Tuesday, 12:00pm - 2:30pm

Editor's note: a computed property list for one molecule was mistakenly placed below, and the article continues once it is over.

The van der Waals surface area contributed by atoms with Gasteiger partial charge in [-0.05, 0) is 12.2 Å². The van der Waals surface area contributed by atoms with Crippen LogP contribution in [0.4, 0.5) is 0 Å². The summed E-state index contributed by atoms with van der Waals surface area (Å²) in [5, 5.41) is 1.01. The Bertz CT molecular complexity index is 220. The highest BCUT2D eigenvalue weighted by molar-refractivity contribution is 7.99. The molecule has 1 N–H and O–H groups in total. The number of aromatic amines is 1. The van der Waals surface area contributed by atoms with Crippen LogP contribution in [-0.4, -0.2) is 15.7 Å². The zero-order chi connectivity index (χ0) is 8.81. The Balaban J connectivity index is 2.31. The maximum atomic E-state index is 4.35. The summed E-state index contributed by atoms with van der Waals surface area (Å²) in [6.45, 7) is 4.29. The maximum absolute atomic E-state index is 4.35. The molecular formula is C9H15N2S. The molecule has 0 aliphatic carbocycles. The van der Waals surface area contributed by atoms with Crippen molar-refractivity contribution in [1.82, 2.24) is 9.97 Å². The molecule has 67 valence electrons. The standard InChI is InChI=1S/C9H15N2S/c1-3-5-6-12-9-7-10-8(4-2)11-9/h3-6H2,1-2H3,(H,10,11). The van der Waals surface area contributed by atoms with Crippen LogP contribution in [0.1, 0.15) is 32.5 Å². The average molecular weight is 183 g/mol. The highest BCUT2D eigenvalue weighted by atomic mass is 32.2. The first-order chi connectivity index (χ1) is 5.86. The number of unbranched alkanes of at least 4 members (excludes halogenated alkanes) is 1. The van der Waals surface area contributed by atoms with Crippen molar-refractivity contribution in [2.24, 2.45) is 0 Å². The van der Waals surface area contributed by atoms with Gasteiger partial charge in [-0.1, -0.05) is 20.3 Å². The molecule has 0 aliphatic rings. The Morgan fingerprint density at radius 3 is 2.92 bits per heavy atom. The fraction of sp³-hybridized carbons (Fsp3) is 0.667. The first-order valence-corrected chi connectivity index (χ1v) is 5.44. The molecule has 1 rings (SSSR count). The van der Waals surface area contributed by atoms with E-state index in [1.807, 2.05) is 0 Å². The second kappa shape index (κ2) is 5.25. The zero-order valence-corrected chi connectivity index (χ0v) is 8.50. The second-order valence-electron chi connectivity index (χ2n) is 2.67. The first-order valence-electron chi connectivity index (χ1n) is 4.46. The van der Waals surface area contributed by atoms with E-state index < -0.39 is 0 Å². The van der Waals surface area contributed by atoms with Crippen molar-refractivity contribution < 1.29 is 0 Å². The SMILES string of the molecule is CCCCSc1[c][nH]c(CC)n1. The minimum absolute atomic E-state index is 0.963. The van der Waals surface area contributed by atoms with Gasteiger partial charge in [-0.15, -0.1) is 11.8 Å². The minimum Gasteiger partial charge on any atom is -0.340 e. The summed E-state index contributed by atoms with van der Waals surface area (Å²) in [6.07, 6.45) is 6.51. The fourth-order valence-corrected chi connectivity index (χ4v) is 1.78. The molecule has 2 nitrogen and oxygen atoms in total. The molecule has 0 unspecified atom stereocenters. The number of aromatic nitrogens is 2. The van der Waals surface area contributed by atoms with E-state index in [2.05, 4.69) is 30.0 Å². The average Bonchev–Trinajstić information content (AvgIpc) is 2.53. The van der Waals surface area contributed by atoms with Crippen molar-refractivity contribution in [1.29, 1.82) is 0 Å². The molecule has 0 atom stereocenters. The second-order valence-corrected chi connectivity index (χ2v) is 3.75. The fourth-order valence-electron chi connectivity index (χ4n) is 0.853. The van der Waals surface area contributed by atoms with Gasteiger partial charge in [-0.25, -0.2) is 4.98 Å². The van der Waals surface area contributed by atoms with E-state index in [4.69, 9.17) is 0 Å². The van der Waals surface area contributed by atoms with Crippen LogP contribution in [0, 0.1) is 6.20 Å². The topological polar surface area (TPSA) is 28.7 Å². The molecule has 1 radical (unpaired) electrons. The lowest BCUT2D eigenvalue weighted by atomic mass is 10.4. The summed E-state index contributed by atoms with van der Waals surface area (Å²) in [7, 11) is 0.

The course explores cultural and artistic engagement with the trope of the “other” in 18th- and 19th-century France, Britain, and elsewhere. Paintings, prints, travel and costume books, architecture, and design will be discussed in broader social and cultural contexts. While considering different interpretive paradigms, we’ll focus on the most recent approaches that depart from fixed binary oppositions and monolithic treatment of the “Orient” versus the “Occident.” Special emphasis will be placed on the distinction between the 18th- and the 19th-century modes of engagement with foreignness and cultural difference. Among the issues discussed are: the relation between art and colonialism, the politics and poetic of representation, curiosity, mediation, translation, cross-cultural practices, fashion, identity, sexuality, scale, visual geography, and space (including that of World Fairs). Artists include Delacroix, Gauguin, Gérôme, John Frederick Lewis, Liotard, Renoir, Matisse, Watteau, David Wilke, and many lesser-known painters, photographers, designers, and architects. We will work directly with the objects at the Harvard Art Museum Study Room and in the Special Collections Room at the Fine Arts Library. A class excursion will offer us an opportunity to study works of art in the rich collections of the Metropolitan Museum of Art in New York.